higher value today to the low risk $100. Note, however, that when the clock has

moved forward to the end of the year, we should take decisions based on what

would then be the present value but today we take decisions based on value

today, i.e. present value.

Taking stock and defining some terms

We have seen how money now is preferable to money later. We have associ-

ated the term time value of money with the concept of an amount of money

receivable in the future such that we are indifferent between it and the alter-

native amount of money now. We have introduced the term value to empha-

sise the difference between money owned and money that is available to

spend. Finally, we have seen how present value can be used as a financial

decision making tool and we understand the distinction between this and

any future value.

This special situation is where the options being considered have the same time value of money and

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the same net cash flow between the present and the point in time in the future where you are assessing

value. In this situation one could adopt a rule of maximising a future value.

9 Building block 1: Economic value

I will give this approach a name and call it the economic value model. The

economic value model gives a means of calculating the present value of any

option or situation.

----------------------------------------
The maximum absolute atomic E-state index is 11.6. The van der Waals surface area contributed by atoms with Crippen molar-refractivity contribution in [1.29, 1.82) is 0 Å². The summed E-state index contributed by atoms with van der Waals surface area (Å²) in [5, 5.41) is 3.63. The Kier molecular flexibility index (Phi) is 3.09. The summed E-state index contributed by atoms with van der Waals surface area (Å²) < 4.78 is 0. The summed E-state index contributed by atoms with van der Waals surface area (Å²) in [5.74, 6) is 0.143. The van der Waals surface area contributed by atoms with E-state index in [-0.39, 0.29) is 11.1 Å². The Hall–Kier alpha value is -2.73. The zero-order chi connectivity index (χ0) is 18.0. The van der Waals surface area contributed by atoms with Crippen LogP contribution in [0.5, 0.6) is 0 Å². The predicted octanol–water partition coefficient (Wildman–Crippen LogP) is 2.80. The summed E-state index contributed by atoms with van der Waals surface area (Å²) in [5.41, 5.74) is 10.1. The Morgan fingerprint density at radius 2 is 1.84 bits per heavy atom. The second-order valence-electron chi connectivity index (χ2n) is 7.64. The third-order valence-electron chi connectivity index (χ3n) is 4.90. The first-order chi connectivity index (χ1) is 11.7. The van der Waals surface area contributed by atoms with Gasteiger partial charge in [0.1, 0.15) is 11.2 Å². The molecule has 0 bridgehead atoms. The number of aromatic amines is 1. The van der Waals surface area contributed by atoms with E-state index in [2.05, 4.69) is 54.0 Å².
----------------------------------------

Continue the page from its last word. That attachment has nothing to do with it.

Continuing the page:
The following picture shows how it works.

Cash Flow

Present Value

Discount Rate

Fig. 1.1 The economic value model

There are a few more bits of jargon to learn:

â€¢ The process of adjusting a future cash flow to its present value equivalent is

called discounting or discounted cash flow analysis. The abbreviation DCF

is also used.

â€¢ The time value of money can also be called the discount rate or the cost of

capital.6

One important aspect of the economic value model concerns the way that it

treats the cost of any money that is used. This is allowed for via the discount

rate and so any finance charges such as interest are not deducted from cash

flow since to do so would serve to double count them. The basic principle is

that one considers the cash flows which are required or generated before any

finance charges are allowed for. We will return to this point later in the book.

The power of present value lies in two things first: in its intuitive and com-

putational simplicity and second in how it provides a link between decision

taking and how companies are valued. We will deal with both of these points

later in this book. At this stage all we need to know is that values are things

that can meaningfully be added up and that it is generally accepted that the

market price of an asset is set by its value calculated via the economic value

model.

The term discount rate is obviously related to the concept of discounting. The reason for using the

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term cost of capital is not obvious at this stage in the book. For the present, please just accept it as all

will be explained later.

10 The five financial building blocks

For the remainder of this chapter we will concentrate on using the model

to make simple financial decisions.

Part 2: Calculating present values

Now that we have some basic theory in place we can move to the more prac-

tical topic of calculating value. The following sections will introduce some

simple approaches to calculating net present value.

Given the importance of present value it makes sense to rearrange the time

value of money formula so that present value is the subject. Hence: